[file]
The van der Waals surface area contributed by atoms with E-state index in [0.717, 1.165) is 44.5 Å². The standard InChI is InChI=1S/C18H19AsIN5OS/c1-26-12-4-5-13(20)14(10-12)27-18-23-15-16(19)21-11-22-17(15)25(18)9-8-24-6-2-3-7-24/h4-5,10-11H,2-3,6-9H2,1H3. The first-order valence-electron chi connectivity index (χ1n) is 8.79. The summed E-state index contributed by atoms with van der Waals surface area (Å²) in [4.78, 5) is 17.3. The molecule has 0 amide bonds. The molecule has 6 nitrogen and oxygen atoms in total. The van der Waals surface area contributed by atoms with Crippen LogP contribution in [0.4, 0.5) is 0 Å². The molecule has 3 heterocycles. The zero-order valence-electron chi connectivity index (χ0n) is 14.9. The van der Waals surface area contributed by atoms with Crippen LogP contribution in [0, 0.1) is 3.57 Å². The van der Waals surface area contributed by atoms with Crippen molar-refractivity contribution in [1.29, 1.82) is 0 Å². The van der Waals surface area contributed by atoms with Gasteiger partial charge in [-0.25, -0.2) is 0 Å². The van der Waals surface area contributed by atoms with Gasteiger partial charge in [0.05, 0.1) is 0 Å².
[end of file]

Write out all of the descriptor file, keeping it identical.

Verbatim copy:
The van der Waals surface area contributed by atoms with E-state index in [0.717, 1.165) is 44.5 Å². The standard InChI is InChI=1S/C18H19AsIN5OS/c1-26-12-4-5-13(20)14(10-12)27-18-23-15-16(19)21-11-22-17(15)25(18)9-8-24-6-2-3-7-24/h4-5,10-11H,2-3,6-9H2,1H3. The first-order valence-electron chi connectivity index (χ1n) is 8.79. The summed E-state index contributed by atoms with van der Waals surface area (Å²) in [4.78, 5) is 17.3. The molecule has 0 amide bonds. The molecule has 6 nitrogen and oxygen atoms in total. The van der Waals surface area contributed by atoms with Crippen LogP contribution in [0.4, 0.5) is 0 Å². The molecule has 3 heterocycles. The zero-order valence-electron chi connectivity index (χ0n) is 14.9. The van der Waals surface area contributed by atoms with Crippen LogP contribution in [0, 0.1) is 3.57 Å². The van der Waals surface area contributed by atoms with Crippen molar-refractivity contribution in [1.29, 1.82) is 0 Å². The van der Waals surface area contributed by atoms with Gasteiger partial charge in [-0.25, -0.2) is 0 Å². The van der Waals surface area contributed by atoms with Gasteiger partial charge in [0.05, 0.1) is 0 Å².